A U.S. Public Health Services poster warns against medical fraud, c. 1940s. National Library of Medicine.
“To understand a cancer cell, you have to be that cancer cell.” This Zen declaration, attributed to Nobelist Barbara McClintock, demands that the malign persona of cancer be penetrated in order to better know its devious character.
Siddhartha Mukherjee imbues his superb history of cancer, its origins, treatment, and impact on society with a similar philosophy. In The Emperor of All Maladies, Mukherjee, a young practicing clinician and researcher, provides an immensely readable account of the stumbling attempts to understand and master a disease that—directly or indirectly—touches us all. His page-turning scientific and clinical story is infused by accounts of his own sometimes bleak and sometimes ecstatic experiences with patients, and provides the essential human perspective to a story about an incredibly complicated set of diseases, their molecular pathology, and their impact on society.
For patients struggling with fear, fatalism, and frustration after a cancer diagnosis, who feel isolated in an uncertain world with their disease, this book provides a sympathetic and honest account of what cancer is and what the frontiers and limitations of knowledge are. Though his approach is scholarly, Mukherjee never loses sight of the patient or the dedicated human effort and the buzz of optimism felt by cancer researchers and clinicians. His narrative of spectacular advances is accompanied by failures and disappointing retreats from scientific cul-de-sacs. And, ultimately, it provides a text of hope: in the past 50 years progress has been spectacular, though Mukherjee recognizes that metastatic disease in the majority of cancers remains a challenge. This progress is not in treatment alone, as the author shows by chronicling our improved understanding of the causes of many cancers and thus how they may be avoided. Understanding the basis of the mutagenic and carcinogenic properties of some chemicals has changed habits both in the laboratory and society. His spellbinding account of Austin Bradford Hill and Richard Doll’s epidemiological work linking cigarette smoking to lung cancer is wonderfully written. He is rightly damning of the cynicism of the tobacco lobby and its continued worldwide pursuit of the vulnerable.
Mukherjee seems most at ease in his section “Prevention Is the Cure.” The author emphasizes the roles of many mavericks of science and medicine, making them the central, enthralling characters in this unfolding story of cancer, its prevention, and its treatment. Poor émigré pathologist George Papanicolaou stared obsessively—“with monastic ferocity” (p. 288)—at changes in the cytology of hamster cervical cells. After extending this focus to the detection of cervical lesions in women, he was ridiculed. The Pap smear was instigated decades after his initial observations and has since saved innumerable lives. Likewise, the sobering account of William Halstead’s school of total mastectomy, which needlessly butchered countless women, is both a case in point and an enthralling and blood-chilling account of an aggressive protocol that developed enough momentum to escape scrutiny. Throughout this compelling history of research and discovery the author rightly highlights how difficult it was—and sadly remains—to overthrow accepted dogma, particularly when associated with dominant personalities.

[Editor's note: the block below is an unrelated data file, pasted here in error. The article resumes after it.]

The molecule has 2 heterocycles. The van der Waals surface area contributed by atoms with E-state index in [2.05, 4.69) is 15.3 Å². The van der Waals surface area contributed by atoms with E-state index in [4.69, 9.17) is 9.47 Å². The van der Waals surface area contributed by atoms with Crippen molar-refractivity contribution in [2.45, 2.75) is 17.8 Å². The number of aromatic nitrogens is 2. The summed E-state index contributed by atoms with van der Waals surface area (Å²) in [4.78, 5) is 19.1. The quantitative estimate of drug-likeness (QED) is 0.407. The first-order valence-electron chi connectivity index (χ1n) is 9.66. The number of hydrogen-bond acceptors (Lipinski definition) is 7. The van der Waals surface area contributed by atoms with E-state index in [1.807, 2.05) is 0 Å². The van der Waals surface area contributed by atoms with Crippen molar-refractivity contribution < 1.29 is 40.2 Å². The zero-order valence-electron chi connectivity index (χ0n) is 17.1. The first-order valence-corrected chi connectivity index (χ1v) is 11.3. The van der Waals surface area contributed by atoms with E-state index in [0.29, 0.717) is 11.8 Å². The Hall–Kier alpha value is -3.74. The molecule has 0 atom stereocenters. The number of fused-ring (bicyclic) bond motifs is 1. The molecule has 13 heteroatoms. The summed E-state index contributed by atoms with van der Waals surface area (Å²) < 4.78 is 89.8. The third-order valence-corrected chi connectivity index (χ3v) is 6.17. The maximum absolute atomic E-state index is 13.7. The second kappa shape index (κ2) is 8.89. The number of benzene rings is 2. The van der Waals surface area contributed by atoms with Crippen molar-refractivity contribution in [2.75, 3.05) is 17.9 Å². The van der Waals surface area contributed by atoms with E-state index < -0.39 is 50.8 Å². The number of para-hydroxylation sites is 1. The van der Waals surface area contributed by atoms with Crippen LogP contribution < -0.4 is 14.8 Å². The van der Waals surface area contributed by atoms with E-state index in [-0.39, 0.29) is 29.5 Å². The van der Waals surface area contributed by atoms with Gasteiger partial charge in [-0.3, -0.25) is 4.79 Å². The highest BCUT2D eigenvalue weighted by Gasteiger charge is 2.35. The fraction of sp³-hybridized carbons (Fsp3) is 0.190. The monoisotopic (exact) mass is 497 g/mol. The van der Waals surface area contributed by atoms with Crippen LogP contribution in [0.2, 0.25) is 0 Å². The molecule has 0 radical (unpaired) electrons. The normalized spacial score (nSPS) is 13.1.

Inertia in cancer research, particularly the translation of new findings to the clinic, occurs despite medical need and the emergence of new knowledge. This inertia is a secondary theme weaving through a narrative that vividly recalls the landmarks of success. An element of this inertia (partially neglected in this otherwise excellent work) is the disconnect between various disciplines. For example, regardless of the clear limits of drugs that also kill normal proliferating cells—used by warrior clinicians in aggressive protocols—medicinal chemists were slow to stop synthesizing nonspecific poisons, despite the emerging molecular-pathology insights of the 1980s and 1990s. Instead of designing molecules that would target changes unique to cancer biochemistry, chemists’ love affairs with the often complex chemistry of potent toxins led to a philosophy that “interesting chemistry gives rise to interesting biology.” The result was a plateau in drug discovery in the last decades of the 20th century. Only later did the benefits of an integrated, multidisciplinary team become obvious: the translation of biological findings into therapeutic benefit depends on creative chemists, aided by structural biologists, synthesizing smart molecules. To illustrate this point, Mukherjee nicely recounts the triumph of the multidisciplinary Novartis team, which worked with a tenacious clinician, Brian Druker, in the discovery of Gleevec. This drug has transformed the treatment and outcome of chronic myelogenous leukemia and laid the basis for the discovery of therapies targeting biochemical changes unique to cancer cells.
For scientists, the multidisciplinary teamwork required for progress in cancer demands that team members understand the culture and history of their colleagues. The Emperor of All Maladies, with its flowing narrative and easy, sometimes poetic style, provides the perfect primer. But this book is also for anyone who has been touched by cancer.
John Hickman is former ICI Professor of Molecular Pharmacology at the University of Manchester and was the director of cancer drug discovery at Servier. He currently coordinates a large research consortium supported by the European Union's Innovative Medicines Initiative, a biotech-academic collaboration that ams to optimize drug discovery.